‘The Lone Ranger’ arrives guns-a-blazin in theaters
New to theaters today is the latest action opus from the team behind the first 3 “Pirates of the Caribbean” films, director Gore Verbinski and his star Johnny Depp, and the animated “Rango”, “The Lone Ranger”. The iconic figure and his partner Tonto started off as the stars of their own radio show in the 1930’s which morphed to film serials and a TV show by the late 40’s. Now after decades away from any screen, Disney has opted to bring back the pair for a blockbuster summer tentpole release complete with dazzling action set pieces and a star studded cast.
The Lone Ranger
Starring Johnny Depp, Armie Hammer, William Fichter, Tom Wilkinson, Ruth Wilson, James Badge Dale, Barry Pepper and Helena Bonham Carter
Written by Justin Haythe, Ted Elliott and Terry Rossio
Directed by Gore Verbinski
The Lone Ranger is bookend by a story in the 1930’s with a much older Native American spirit warrior Tonto (Depp) recounting the untold tale of the adventure that transformed John Reid (Hammer), a man of the law, into a legend of justice. In the late 1800’s , after his brother (Badge Dale) meets his untimely end at the hands of Butch Cavendish (Ficther), the presumed dead John Reid is nursed back to health by Tonto. Donning a mask to hide his identity, the duo set out upon a path of vengeance that ends up leading them to somewhere unexpected.
The Lone Ranger is a fun, goofy popcorn flick that delivers the goods for action and laughs. The chemistry between the 2 leads is very good and Hammer is strong as the man behind the mask. Those expecting that Depp will overwhelm the picture with another wacky character will likely not enjoy the bookend story that much as Depp’s Tonto comes to life in a travelling wild west museum to tell the tale of the Lone Ranger origins to a young kid who looks eerily like Charlie Korsmo from Warren Beatty’s “Dick Tracy”. But once the real action of the story begins the picture becomes very much the Lone Ranger’s story as Tonto falls more into a supporting role.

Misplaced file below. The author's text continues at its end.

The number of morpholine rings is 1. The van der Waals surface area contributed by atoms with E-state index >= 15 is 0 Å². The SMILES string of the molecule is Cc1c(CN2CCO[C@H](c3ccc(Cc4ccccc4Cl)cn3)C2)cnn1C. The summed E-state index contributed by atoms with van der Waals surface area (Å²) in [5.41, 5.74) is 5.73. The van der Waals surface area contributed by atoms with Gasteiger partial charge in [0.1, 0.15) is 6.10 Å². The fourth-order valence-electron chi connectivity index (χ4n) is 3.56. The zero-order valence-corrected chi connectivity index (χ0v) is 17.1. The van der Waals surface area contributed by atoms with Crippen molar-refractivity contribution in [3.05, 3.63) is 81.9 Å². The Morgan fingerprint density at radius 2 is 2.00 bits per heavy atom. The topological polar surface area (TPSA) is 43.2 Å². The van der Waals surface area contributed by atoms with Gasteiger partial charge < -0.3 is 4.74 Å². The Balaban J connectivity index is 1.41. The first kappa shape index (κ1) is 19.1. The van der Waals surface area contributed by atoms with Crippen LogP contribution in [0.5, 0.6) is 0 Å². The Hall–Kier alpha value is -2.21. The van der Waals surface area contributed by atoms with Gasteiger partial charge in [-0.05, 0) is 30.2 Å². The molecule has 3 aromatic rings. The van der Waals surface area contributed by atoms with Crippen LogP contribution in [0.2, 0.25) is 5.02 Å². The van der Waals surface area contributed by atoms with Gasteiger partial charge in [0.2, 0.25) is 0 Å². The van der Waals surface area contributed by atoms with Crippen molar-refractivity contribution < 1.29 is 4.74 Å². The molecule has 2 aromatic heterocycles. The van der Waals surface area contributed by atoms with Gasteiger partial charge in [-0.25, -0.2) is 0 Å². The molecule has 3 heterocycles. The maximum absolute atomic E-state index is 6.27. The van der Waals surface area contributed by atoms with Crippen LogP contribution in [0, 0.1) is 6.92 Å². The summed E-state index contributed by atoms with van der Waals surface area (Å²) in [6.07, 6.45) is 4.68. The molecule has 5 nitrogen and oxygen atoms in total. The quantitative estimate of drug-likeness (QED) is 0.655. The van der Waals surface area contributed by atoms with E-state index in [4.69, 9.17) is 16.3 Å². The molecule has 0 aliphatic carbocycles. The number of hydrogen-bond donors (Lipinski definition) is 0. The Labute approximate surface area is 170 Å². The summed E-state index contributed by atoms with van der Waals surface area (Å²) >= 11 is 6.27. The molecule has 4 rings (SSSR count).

The train jail break of Butch Cavendish (Fichter looking awesome, like a Pirates extra with the cut lip) that opens the film sets the tone and pace right away as it is a ridiculous, over the top set piece that manages to introduce every major character along the way. It’s not the only train wreck of the film though as the ending also manages to destroy and entire steam train in a style very reminiscent of last year’s “Abraham Lincoln: Vampire Hunter”, but much more accomplished and realized here. Wilkinson, Pepper, Bonham Carter and Wilson are supporting characters here -Wilson playing Reid’s unrequited love, Pepper a Calvary man, Wilkinson a railroad maven and Bonham Carter a madam with an interesting disability- and all do decent work. Pepper continues his experiments in fascinating facial hair here as well, topping his own insane goatee from “Snitch”. But Ficther’s performance is brilliant, and may be worth the price of admission on its own.
The film does lag in the middle as it easily runs about 30-40 minutes too long with a running time over 2 hours and 15 minutes, but it never got dull enough that it required any glances at the time. Is the film dumb? Yes. Is it preposterous? Yes. Is it the western equivalent of Fast & Furious 6? Pretty much, yeah. Check your brain at the door and prepare to lay back and enjoy the ride. And when the William Tell overture kicks in with 20 minutes left to go, try not to jump up and down in your seat too much.
3 1/2 out of 5
Till Next Time
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